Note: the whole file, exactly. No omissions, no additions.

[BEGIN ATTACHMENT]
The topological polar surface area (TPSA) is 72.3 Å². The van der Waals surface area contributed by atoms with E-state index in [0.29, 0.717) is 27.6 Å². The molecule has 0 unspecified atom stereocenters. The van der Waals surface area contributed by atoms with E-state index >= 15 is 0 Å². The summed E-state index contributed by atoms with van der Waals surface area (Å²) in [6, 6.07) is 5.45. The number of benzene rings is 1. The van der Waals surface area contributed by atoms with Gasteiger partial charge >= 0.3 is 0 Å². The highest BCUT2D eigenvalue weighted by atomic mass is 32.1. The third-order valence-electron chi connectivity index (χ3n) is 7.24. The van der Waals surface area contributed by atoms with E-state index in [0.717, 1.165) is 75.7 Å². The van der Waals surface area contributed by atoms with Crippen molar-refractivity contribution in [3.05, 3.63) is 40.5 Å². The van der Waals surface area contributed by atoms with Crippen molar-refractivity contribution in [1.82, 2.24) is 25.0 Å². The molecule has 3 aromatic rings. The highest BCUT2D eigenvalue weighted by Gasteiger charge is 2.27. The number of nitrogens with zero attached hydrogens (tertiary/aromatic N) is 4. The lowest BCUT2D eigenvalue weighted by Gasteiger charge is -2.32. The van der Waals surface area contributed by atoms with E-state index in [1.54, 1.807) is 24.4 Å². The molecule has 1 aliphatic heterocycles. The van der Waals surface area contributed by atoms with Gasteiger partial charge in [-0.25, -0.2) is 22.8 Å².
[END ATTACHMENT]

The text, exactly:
The topological polar surface area (TPSA) is 72.3 Å². The van der Waals surface area contributed by atoms with E-state index in [0.29, 0.717) is 27.6 Å². The molecule has 0 unspecified atom stereocenters. The van der Waals surface area contributed by atoms with E-state index >= 15 is 0 Å². The summed E-state index contributed by atoms with van der Waals surface area (Å²) in [6, 6.07) is 5.45. The number of benzene rings is 1. The van der Waals surface area contributed by atoms with Gasteiger partial charge >= 0.3 is 0 Å². The highest BCUT2D eigenvalue weighted by atomic mass is 32.1. The third-order valence-electron chi connectivity index (χ3n) is 7.24. The van der Waals surface area contributed by atoms with E-state index in [0.717, 1.165) is 75.7 Å². The van der Waals surface area contributed by atoms with Crippen molar-refractivity contribution in [3.05, 3.63) is 40.5 Å². The van der Waals surface area contributed by atoms with Crippen molar-refractivity contribution in [1.82, 2.24) is 25.0 Å². The molecule has 3 aromatic rings. The highest BCUT2D eigenvalue weighted by Gasteiger charge is 2.27. The number of nitrogens with zero attached hydrogens (tertiary/aromatic N) is 4. The lowest BCUT2D eigenvalue weighted by Gasteiger charge is -2.32. The van der Waals surface area contributed by atoms with E-state index in [1.54, 1.807) is 24.4 Å². The molecule has 1 aliphatic heterocycles. The van der Waals surface area contributed by atoms with Gasteiger partial charge in [-0.25, -0.2) is 22.8 Å².